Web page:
Character wallet for D&D

As the DM for our group I don’t get the chance to play a character in depth. I certainly get to play lots of bit-players, but not through the process of growth and development – after all, I’m holding most of the cards.

And it was the thought of cards that prompted this idea. Having developed characters that I would actually play and then inserting them into the party as NPCs I wanted to find a simple way to show their characters without a full character sheet. Firstly it would be unfair on the players for me to have a full fledged character under my control in their midst, and also it was an unnecessary burden for them to have to manage all the details of another in whom they were not invested.

I have stacks of cards on my desk. Some taken from going systems such as Pathfinder, but plenty of others with different art and markings just for inspiration. Combine these with the spell cards, and I had a viable cut down character representation. Add to this a cut down character sheet that contain just the bare minimum of facts. Combine these into a natty leather card holder – spell book – and I have a complete portable character profile.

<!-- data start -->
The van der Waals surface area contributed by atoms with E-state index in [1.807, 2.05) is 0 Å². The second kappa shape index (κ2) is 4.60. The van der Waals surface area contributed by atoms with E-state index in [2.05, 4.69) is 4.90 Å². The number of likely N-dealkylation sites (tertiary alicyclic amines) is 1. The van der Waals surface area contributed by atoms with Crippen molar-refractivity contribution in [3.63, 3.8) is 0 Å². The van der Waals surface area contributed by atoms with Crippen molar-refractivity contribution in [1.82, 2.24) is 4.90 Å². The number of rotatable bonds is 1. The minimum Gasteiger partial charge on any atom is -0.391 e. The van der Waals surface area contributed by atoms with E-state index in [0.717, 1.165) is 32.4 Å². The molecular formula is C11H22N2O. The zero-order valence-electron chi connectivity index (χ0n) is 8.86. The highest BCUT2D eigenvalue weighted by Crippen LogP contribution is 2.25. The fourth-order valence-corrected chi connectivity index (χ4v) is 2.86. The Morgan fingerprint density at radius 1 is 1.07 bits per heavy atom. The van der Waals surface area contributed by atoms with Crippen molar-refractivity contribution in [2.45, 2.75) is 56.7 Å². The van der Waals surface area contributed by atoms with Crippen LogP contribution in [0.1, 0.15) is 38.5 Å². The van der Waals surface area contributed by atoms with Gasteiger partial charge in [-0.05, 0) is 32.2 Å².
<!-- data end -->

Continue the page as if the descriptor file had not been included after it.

This example is for Kekara, a 4th level Druid from a desert region, of the Vanara race. Race details as the last page just for reference. Scarab is the Druidic focus. The equipment cards come from the Pathfinder Mummy’s Mask set. The card wallet was found on eBay for less then $2. It’s called a business card wallet, but handles poker sized cards OK. Two to a sleeve is more than it can handle though: as it is you do need to show a little care in turning the pages to avoid catching and bending the edges, particularly for those cards at the extreme ends.

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